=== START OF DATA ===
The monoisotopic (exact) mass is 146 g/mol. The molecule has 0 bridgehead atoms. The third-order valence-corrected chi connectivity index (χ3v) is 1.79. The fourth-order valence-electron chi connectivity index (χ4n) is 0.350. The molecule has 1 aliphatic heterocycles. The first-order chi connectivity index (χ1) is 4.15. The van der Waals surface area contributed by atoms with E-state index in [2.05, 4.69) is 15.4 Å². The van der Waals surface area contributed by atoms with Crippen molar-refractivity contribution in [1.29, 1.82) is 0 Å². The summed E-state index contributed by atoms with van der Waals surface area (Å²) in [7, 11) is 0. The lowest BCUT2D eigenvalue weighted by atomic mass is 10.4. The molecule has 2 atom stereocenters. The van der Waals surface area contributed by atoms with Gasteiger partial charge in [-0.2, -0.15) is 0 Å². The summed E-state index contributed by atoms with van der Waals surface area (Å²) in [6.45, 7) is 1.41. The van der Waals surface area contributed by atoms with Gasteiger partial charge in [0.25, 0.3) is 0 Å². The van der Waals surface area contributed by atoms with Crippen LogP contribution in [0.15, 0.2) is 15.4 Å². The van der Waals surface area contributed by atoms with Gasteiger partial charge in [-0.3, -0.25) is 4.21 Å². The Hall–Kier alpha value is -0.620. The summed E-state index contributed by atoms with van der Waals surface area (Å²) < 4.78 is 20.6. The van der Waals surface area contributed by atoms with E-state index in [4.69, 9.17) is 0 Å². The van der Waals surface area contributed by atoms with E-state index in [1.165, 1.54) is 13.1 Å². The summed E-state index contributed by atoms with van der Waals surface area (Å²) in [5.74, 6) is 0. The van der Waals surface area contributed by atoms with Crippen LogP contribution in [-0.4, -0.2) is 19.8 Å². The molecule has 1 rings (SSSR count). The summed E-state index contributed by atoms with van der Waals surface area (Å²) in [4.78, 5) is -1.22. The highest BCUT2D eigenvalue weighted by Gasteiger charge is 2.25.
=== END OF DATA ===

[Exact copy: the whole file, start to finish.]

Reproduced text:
The monoisotopic (exact) mass is 146 g/mol. The molecule has 0 bridgehead atoms. The third-order valence-corrected chi connectivity index (χ3v) is 1.79. The fourth-order valence-electron chi connectivity index (χ4n) is 0.350. The molecule has 1 aliphatic heterocycles. The first-order chi connectivity index (χ1) is 4.15. The van der Waals surface area contributed by atoms with E-state index in [2.05, 4.69) is 15.4 Å². The van der Waals surface area contributed by atoms with Crippen molar-refractivity contribution in [1.29, 1.82) is 0 Å². The summed E-state index contributed by atoms with van der Waals surface area (Å²) in [7, 11) is 0. The lowest BCUT2D eigenvalue weighted by atomic mass is 10.4. The molecule has 2 atom stereocenters. The van der Waals surface area contributed by atoms with Gasteiger partial charge in [-0.2, -0.15) is 0 Å². The summed E-state index contributed by atoms with van der Waals surface area (Å²) in [6.45, 7) is 1.41. The van der Waals surface area contributed by atoms with Gasteiger partial charge in [0.25, 0.3) is 0 Å². The van der Waals surface area contributed by atoms with Crippen LogP contribution in [0.15, 0.2) is 15.4 Å². The van der Waals surface area contributed by atoms with Gasteiger partial charge in [-0.3, -0.25) is 4.21 Å². The Hall–Kier alpha value is -0.620. The summed E-state index contributed by atoms with van der Waals surface area (Å²) < 4.78 is 20.6. The van der Waals surface area contributed by atoms with E-state index in [4.69, 9.17) is 0 Å². The van der Waals surface area contributed by atoms with E-state index in [1.165, 1.54) is 13.1 Å². The summed E-state index contributed by atoms with van der Waals surface area (Å²) in [5.74, 6) is 0. The van der Waals surface area contributed by atoms with Crippen LogP contribution in [-0.4, -0.2) is 19.8 Å². The molecule has 1 rings (SSSR count). The summed E-state index contributed by atoms with van der Waals surface area (Å²) in [4.78, 5) is -1.22. The highest BCUT2D eigenvalue weighted by Gasteiger charge is 2.25.